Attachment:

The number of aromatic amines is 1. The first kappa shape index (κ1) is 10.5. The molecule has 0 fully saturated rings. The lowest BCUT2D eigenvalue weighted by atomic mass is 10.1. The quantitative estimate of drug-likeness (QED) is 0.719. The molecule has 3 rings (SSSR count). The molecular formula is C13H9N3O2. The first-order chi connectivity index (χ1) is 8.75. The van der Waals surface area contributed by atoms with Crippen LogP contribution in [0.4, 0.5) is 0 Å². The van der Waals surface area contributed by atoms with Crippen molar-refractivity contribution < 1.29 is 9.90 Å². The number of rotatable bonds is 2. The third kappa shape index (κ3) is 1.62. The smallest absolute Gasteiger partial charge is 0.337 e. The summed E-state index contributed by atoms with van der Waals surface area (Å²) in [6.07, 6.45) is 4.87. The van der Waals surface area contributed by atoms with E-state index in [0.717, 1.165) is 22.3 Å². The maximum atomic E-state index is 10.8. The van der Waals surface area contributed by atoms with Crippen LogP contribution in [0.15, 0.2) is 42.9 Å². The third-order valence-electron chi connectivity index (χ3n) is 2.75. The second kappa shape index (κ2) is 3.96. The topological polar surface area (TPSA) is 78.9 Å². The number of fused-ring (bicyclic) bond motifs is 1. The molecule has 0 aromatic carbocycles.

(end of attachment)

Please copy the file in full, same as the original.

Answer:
The number of aromatic amines is 1. The first kappa shape index (κ1) is 10.5. The molecule has 0 fully saturated rings. The lowest BCUT2D eigenvalue weighted by atomic mass is 10.1. The quantitative estimate of drug-likeness (QED) is 0.719. The molecule has 3 rings (SSSR count). The molecular formula is C13H9N3O2. The first-order chi connectivity index (χ1) is 8.75. The van der Waals surface area contributed by atoms with Crippen LogP contribution in [0.4, 0.5) is 0 Å². The van der Waals surface area contributed by atoms with Crippen molar-refractivity contribution < 1.29 is 9.90 Å². The number of rotatable bonds is 2. The third kappa shape index (κ3) is 1.62. The smallest absolute Gasteiger partial charge is 0.337 e. The summed E-state index contributed by atoms with van der Waals surface area (Å²) in [6.07, 6.45) is 4.87. The van der Waals surface area contributed by atoms with E-state index in [0.717, 1.165) is 22.3 Å². The maximum atomic E-state index is 10.8. The van der Waals surface area contributed by atoms with Crippen LogP contribution in [0.15, 0.2) is 42.9 Å². The third-order valence-electron chi connectivity index (χ3n) is 2.75. The second kappa shape index (κ2) is 3.96. The topological polar surface area (TPSA) is 78.9 Å². The number of fused-ring (bicyclic) bond motifs is 1. The molecule has 0 aromatic carbocycles.